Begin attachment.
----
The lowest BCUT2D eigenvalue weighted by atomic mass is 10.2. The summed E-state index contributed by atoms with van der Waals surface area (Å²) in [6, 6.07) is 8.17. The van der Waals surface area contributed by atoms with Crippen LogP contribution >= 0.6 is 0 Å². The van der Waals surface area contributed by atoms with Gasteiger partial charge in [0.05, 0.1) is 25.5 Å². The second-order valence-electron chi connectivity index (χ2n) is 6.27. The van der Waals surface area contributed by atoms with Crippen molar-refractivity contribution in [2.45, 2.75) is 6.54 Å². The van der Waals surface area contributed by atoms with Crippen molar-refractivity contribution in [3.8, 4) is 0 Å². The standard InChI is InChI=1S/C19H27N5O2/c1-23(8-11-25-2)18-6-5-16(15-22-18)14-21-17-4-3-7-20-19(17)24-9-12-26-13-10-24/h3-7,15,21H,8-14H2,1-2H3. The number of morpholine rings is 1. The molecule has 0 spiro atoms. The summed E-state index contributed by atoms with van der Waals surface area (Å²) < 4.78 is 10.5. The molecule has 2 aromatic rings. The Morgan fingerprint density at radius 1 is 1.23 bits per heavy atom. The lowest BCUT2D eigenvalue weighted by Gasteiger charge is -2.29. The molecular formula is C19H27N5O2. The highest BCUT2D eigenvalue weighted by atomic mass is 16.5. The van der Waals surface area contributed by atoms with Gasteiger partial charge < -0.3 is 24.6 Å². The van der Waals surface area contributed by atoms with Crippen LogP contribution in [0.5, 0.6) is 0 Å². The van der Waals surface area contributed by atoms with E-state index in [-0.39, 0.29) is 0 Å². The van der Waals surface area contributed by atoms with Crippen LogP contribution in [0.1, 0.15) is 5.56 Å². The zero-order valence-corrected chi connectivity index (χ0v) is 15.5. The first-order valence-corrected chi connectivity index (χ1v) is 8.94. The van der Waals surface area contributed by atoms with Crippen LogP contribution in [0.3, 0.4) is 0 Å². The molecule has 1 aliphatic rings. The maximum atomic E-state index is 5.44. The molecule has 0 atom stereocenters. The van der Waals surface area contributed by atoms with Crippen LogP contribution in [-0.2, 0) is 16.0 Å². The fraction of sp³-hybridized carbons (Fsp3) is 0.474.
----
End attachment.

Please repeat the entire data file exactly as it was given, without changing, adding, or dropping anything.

The lowest BCUT2D eigenvalue weighted by atomic mass is 10.2. The summed E-state index contributed by atoms with van der Waals surface area (Å²) in [6, 6.07) is 8.17. The van der Waals surface area contributed by atoms with Crippen LogP contribution >= 0.6 is 0 Å². The van der Waals surface area contributed by atoms with Gasteiger partial charge in [0.05, 0.1) is 25.5 Å². The second-order valence-electron chi connectivity index (χ2n) is 6.27. The van der Waals surface area contributed by atoms with Crippen molar-refractivity contribution in [2.45, 2.75) is 6.54 Å². The van der Waals surface area contributed by atoms with Crippen molar-refractivity contribution in [3.8, 4) is 0 Å². The standard InChI is InChI=1S/C19H27N5O2/c1-23(8-11-25-2)18-6-5-16(15-22-18)14-21-17-4-3-7-20-19(17)24-9-12-26-13-10-24/h3-7,15,21H,8-14H2,1-2H3. The number of morpholine rings is 1. The molecule has 0 spiro atoms. The summed E-state index contributed by atoms with van der Waals surface area (Å²) < 4.78 is 10.5. The molecule has 2 aromatic rings. The Morgan fingerprint density at radius 1 is 1.23 bits per heavy atom. The lowest BCUT2D eigenvalue weighted by Gasteiger charge is -2.29. The molecular formula is C19H27N5O2. The highest BCUT2D eigenvalue weighted by atomic mass is 16.5. The van der Waals surface area contributed by atoms with Gasteiger partial charge < -0.3 is 24.6 Å². The van der Waals surface area contributed by atoms with Crippen LogP contribution in [0.5, 0.6) is 0 Å². The van der Waals surface area contributed by atoms with E-state index in [-0.39, 0.29) is 0 Å². The van der Waals surface area contributed by atoms with Crippen LogP contribution in [0.1, 0.15) is 5.56 Å². The zero-order valence-corrected chi connectivity index (χ0v) is 15.5. The first-order valence-corrected chi connectivity index (χ1v) is 8.94. The van der Waals surface area contributed by atoms with Crippen LogP contribution in [0.3, 0.4) is 0 Å². The molecule has 1 aliphatic rings. The maximum atomic E-state index is 5.44. The molecule has 0 atom stereocenters. The van der Waals surface area contributed by atoms with Crippen LogP contribution in [-0.2, 0) is 16.0 Å². The fraction of sp³-hybridized carbons (Fsp3) is 0.474.